The presence of substitution affects elasticity because it provides alternative choices in consuming products or services
If a substitute product is available, consumers tend to turn to these alternative products when the price of a product or service rises. Of course, by switching, they get lower prices. Product demand is inelastic when there is no substitute or little available. In contrast, when there are many substitutions available, the demand is elastic.
Definition of substitute product and elasticity
Substitute product is an alternative product that provides similar satisfaction. Remember, in economics, another term for product satisfaction is utility. When alternative products offer the same utility, we say they are perfect substitutions. When not the same, they are imperfect substitutes or close substitutions.
Perfect substitutes exist in perfect competition markets. Its availability in the market makes producers only as price takers. Once they raise prices above market prices, consumers will switch and ask for substitute products.
How responsive is demand when the price of a product changes, that is what we call own-price elasticity of demand. We measure it by dividing the percentage change in the quantity of demand for an item by the percentage change in its price.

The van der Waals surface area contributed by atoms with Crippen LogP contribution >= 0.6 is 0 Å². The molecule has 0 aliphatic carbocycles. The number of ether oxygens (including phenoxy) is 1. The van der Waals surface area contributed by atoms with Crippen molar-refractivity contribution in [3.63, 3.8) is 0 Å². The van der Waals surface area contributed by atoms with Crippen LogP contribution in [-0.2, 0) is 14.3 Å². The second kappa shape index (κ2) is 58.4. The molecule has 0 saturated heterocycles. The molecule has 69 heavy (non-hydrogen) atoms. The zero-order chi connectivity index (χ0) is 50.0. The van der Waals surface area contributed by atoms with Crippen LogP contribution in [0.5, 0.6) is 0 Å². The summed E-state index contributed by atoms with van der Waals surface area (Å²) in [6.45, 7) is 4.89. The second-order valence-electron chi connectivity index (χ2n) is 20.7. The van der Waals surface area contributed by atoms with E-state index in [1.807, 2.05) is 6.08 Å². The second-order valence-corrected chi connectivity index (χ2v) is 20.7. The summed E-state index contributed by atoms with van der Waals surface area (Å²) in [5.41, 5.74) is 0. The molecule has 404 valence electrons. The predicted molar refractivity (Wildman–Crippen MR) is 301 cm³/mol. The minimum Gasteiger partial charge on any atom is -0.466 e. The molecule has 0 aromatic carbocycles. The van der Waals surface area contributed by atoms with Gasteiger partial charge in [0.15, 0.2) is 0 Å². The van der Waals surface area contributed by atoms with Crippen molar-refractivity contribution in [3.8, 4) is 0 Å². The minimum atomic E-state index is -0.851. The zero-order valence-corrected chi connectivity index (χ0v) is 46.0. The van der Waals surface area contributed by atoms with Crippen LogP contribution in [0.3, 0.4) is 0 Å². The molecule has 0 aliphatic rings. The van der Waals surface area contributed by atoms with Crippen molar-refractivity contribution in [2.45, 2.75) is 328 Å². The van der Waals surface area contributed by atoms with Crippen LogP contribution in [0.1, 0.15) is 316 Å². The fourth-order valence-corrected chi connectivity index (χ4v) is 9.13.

Why does substitution affect elasticity
In economics, economists assume consumers as rational beings. When faced with two items with similar utilities, they will choose the cheapest.
Because substitute products offer a similar utility, they will choose it when the price of an item rises. Thus, the availability of substitute goods affects the elasticity of demand for goods or services.
Demand for goods or services with many elastic substitutes because consumers have many choices. That means, when the price of an item rises slightly, consumers will switch to its substitute.
Consider two soap products with different brands. Both offer the same quality. A decrease in price in one brand encourages you to buy it. In contrast, a price increase encourages you to purchase an alternative brand.
Likewise, with Pepsi and Coca Cola. An increase in Coca Cola prices encourages you to prefer Pepsi, and the opposite effect applies when Coca Cola prices go down.
Furthermore, when there is little or no good substitute for an item, demand is inelastic. Consumers will continue to buy products even if prices rise because they have no alternative.
Consider the cancer drugs you take while you are on treatment. If two pills per day keep you alive, you can’t possibly reduce purchases even if the price goes up. Also, you are not likely to increase purchases even if prices fall.
Does only the price of substitute products affect consumer demand?
No, the other determining factor is switching costs. That is the cost that the consumer bears (such as transportation costs and time) to get a substitute product.